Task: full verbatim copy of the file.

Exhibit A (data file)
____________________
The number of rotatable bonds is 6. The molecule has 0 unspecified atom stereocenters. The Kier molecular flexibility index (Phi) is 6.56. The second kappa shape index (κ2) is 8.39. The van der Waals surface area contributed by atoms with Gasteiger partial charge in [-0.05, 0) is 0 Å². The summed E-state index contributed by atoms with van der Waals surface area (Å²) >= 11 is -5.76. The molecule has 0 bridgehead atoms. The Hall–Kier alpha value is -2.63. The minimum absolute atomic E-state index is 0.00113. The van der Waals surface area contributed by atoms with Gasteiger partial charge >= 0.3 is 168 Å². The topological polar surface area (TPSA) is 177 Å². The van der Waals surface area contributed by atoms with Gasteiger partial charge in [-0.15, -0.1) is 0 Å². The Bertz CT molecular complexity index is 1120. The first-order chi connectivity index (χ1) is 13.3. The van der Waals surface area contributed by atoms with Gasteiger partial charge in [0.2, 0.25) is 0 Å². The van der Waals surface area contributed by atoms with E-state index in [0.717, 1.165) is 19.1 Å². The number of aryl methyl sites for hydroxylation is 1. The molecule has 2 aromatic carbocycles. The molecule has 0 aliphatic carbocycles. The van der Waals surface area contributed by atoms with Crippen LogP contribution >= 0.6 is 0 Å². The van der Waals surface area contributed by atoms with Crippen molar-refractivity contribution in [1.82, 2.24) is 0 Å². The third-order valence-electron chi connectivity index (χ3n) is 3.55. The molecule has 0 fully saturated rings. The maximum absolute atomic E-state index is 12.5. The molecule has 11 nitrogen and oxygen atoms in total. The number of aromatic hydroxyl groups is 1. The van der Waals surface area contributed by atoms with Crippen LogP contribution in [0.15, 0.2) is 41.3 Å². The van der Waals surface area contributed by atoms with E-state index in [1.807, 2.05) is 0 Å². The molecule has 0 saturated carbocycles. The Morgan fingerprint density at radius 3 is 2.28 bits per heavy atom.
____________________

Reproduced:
The number of rotatable bonds is 6. The molecule has 0 unspecified atom stereocenters. The Kier molecular flexibility index (Phi) is 6.56. The second kappa shape index (κ2) is 8.39. The van der Waals surface area contributed by atoms with Gasteiger partial charge in [-0.05, 0) is 0 Å². The summed E-state index contributed by atoms with van der Waals surface area (Å²) >= 11 is -5.76. The molecule has 0 bridgehead atoms. The Hall–Kier alpha value is -2.63. The minimum absolute atomic E-state index is 0.00113. The van der Waals surface area contributed by atoms with Gasteiger partial charge >= 0.3 is 168 Å². The topological polar surface area (TPSA) is 177 Å². The van der Waals surface area contributed by atoms with Gasteiger partial charge in [-0.15, -0.1) is 0 Å². The Bertz CT molecular complexity index is 1120. The first-order chi connectivity index (χ1) is 13.3. The van der Waals surface area contributed by atoms with Gasteiger partial charge in [0.2, 0.25) is 0 Å². The van der Waals surface area contributed by atoms with E-state index in [0.717, 1.165) is 19.1 Å². The number of aryl methyl sites for hydroxylation is 1. The molecule has 2 aromatic carbocycles. The molecule has 0 aliphatic carbocycles. The van der Waals surface area contributed by atoms with Crippen LogP contribution >= 0.6 is 0 Å². The van der Waals surface area contributed by atoms with Crippen molar-refractivity contribution in [1.82, 2.24) is 0 Å². The third-order valence-electron chi connectivity index (χ3n) is 3.55. The molecule has 0 fully saturated rings. The maximum absolute atomic E-state index is 12.5. The molecule has 11 nitrogen and oxygen atoms in total. The number of aromatic hydroxyl groups is 1. The van der Waals surface area contributed by atoms with Crippen LogP contribution in [0.15, 0.2) is 41.3 Å². The van der Waals surface area contributed by atoms with E-state index in [1.807, 2.05) is 0 Å². The molecule has 0 saturated carbocycles. The Morgan fingerprint density at radius 3 is 2.28 bits per heavy atom.